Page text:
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Baku doesn’t need Syrian mercenaries or military help from Turkey in conflict with Armenia, Azeri presidential adviser tells RT

“There are ties of strategic partnership… and there are also brotherly relations between Turkey and Azerbaijan – but in this conflict Turkey isn’t involved as a third party,” Hajiyev insisted. The participation of Ankara in Baku’s dispute with Armenia over Nagorno-Karabakh – a mainly Armenian-populated region regarded as part of Azerbaijan under international law which declared independence and remains under Yerevan’s control since a 1994 ceasefire – is only of a “political, geopolitical and moral” nature, he added.

Claims of Turkey supporting Azerbaijan during a week of intense fighting on the contact line in Nagorno-Karabakh are nothing, but “cheap political propaganda by the Armenian side,” the senior adviser to Azerbaijani President Ilham Aliyev said.

Hajiyev also rejected claims that militants from Syria were deployed to rejoin the fight on the side of Baku as “fake news.” Doing so would’ve been “illogical” as Azerbaijani troops know the terrain much better and are more accustomed to fighting in mountainous areas, he explained.

The statement came just hours after Yerevan filed a request with the European Court of Human Rights (ECHR), demanding measures to be taken against Turkey over its “diverse assistance” to Azerbaijan’s attacks against civilians and other targets in Armenia and the disputed Nagorno-Karabakh.

Earlier, French President Emmanuel Macron insisted that Paris had “credible” information that Syrian militants have arrived in Nagorno-Karabakh through Turkish territory.

Hajiyev slammed France’s attempts to pose as a mediator in the conflict between Azerbaijan and Armenia, saying that “it’s not acting in full understanding” of the situation and “taking a one-sided approach.”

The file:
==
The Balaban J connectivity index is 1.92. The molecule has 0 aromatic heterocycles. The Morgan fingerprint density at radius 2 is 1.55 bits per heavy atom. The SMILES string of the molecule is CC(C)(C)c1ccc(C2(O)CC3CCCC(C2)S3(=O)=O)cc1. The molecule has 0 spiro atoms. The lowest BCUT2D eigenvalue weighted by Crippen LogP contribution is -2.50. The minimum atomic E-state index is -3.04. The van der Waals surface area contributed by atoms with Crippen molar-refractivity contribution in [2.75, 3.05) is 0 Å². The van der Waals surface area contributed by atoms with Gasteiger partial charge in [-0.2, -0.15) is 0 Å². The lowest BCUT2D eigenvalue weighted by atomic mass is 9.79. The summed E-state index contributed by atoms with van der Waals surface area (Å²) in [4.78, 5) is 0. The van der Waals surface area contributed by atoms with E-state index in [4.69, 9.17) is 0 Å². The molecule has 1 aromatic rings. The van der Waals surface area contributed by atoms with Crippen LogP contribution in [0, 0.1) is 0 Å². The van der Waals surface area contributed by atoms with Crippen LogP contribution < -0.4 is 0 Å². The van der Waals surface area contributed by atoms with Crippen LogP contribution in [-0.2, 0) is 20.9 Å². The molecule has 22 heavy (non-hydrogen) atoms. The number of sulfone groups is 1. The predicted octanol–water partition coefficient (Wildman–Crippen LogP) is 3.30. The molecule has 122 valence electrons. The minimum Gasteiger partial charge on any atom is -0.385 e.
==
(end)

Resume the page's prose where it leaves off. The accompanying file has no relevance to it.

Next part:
“France was always pro-Armenian because there are 500,000 Armenians living there,” he said.

Paris, which itself has a history of relying on mercenaries during its military operations in Africa, shouldn’t blame others for such things, Hajiyev pointed out.

The Azerbaijani official has urged foreign journalists to refrain from visiting Nagorno-Karabakh “because it’s a risky zone and the Azerbaijani government can’t be responsible for their safety and security.” He accused Yerevan of deliberately “bringing journalists to very risky areas and using them as a human shield.”

The adviser reiterated Baku’s stance that it was Armenia who fired the first shots and which keeps targeting civilians in Azerbaijan. According to Hajiyev, Azerbaijan was carrying out what he called “a peace enforcement operation,” aimed at making Armenian troops withdraw from the disputed region. Only this will provide the opportunity to settle Nagorno-Karabakh in line with international law, he said.

Yerevan, meanwhile, is accusing the Azeri side of being the aggressor and attacking civilian targets in Nagorno-Karabakh and inside Armenia.

Armenian authorities earlier expressed their readiness to work with Russia, the US and France, as well as with the OSCE, in order to restore the ceasefire with Azerbaijan.

But they also vowed to use all means necessary to protect the Armenian population of Nagorno-Karabakh if Baku persists in seeking a military solution with Turkey’s help.

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